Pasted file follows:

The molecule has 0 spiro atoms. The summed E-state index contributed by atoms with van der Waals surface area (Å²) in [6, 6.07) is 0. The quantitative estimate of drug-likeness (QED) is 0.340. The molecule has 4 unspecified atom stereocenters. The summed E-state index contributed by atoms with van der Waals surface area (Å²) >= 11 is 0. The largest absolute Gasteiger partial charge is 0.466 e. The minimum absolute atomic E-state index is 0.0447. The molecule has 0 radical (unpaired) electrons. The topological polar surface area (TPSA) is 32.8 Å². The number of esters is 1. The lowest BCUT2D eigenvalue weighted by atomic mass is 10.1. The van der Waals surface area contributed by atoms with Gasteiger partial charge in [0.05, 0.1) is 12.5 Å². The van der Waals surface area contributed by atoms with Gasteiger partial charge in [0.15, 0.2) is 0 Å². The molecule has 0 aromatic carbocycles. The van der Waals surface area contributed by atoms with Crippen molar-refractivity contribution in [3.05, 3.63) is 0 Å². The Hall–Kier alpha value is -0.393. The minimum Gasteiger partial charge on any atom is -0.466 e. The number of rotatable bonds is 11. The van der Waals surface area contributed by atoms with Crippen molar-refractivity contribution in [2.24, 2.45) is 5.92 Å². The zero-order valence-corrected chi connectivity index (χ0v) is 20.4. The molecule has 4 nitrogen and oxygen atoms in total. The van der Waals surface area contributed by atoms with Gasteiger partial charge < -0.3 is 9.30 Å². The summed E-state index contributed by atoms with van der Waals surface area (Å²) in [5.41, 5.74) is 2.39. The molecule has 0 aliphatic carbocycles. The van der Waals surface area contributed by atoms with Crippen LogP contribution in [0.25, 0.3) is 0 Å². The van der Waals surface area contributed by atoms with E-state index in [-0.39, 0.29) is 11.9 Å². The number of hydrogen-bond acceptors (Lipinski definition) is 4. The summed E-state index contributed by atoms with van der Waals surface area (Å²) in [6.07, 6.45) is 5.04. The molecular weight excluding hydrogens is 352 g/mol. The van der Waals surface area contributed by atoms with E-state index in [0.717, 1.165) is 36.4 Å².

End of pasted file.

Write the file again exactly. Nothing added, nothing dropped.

The molecule has 0 spiro atoms. The summed E-state index contributed by atoms with van der Waals surface area (Å²) in [6, 6.07) is 0. The quantitative estimate of drug-likeness (QED) is 0.340. The molecule has 4 unspecified atom stereocenters. The summed E-state index contributed by atoms with van der Waals surface area (Å²) >= 11 is 0. The largest absolute Gasteiger partial charge is 0.466 e. The minimum absolute atomic E-state index is 0.0447. The molecule has 0 radical (unpaired) electrons. The topological polar surface area (TPSA) is 32.8 Å². The number of esters is 1. The lowest BCUT2D eigenvalue weighted by atomic mass is 10.1. The van der Waals surface area contributed by atoms with Gasteiger partial charge in [0.05, 0.1) is 12.5 Å². The van der Waals surface area contributed by atoms with Gasteiger partial charge in [0.15, 0.2) is 0 Å². The molecule has 0 aromatic carbocycles. The van der Waals surface area contributed by atoms with Crippen molar-refractivity contribution in [3.05, 3.63) is 0 Å². The Hall–Kier alpha value is -0.393. The minimum Gasteiger partial charge on any atom is -0.466 e. The number of rotatable bonds is 11. The van der Waals surface area contributed by atoms with Crippen molar-refractivity contribution in [2.24, 2.45) is 5.92 Å². The zero-order valence-corrected chi connectivity index (χ0v) is 20.4. The molecule has 4 nitrogen and oxygen atoms in total. The van der Waals surface area contributed by atoms with Gasteiger partial charge < -0.3 is 9.30 Å². The summed E-state index contributed by atoms with van der Waals surface area (Å²) in [5.41, 5.74) is 2.39. The molecule has 0 aliphatic carbocycles. The van der Waals surface area contributed by atoms with Crippen LogP contribution in [0.25, 0.3) is 0 Å². The van der Waals surface area contributed by atoms with E-state index in [-0.39, 0.29) is 11.9 Å². The number of hydrogen-bond acceptors (Lipinski definition) is 4. The summed E-state index contributed by atoms with van der Waals surface area (Å²) in [6.07, 6.45) is 5.04. The molecular weight excluding hydrogens is 352 g/mol. The van der Waals surface area contributed by atoms with E-state index in [0.717, 1.165) is 36.4 Å².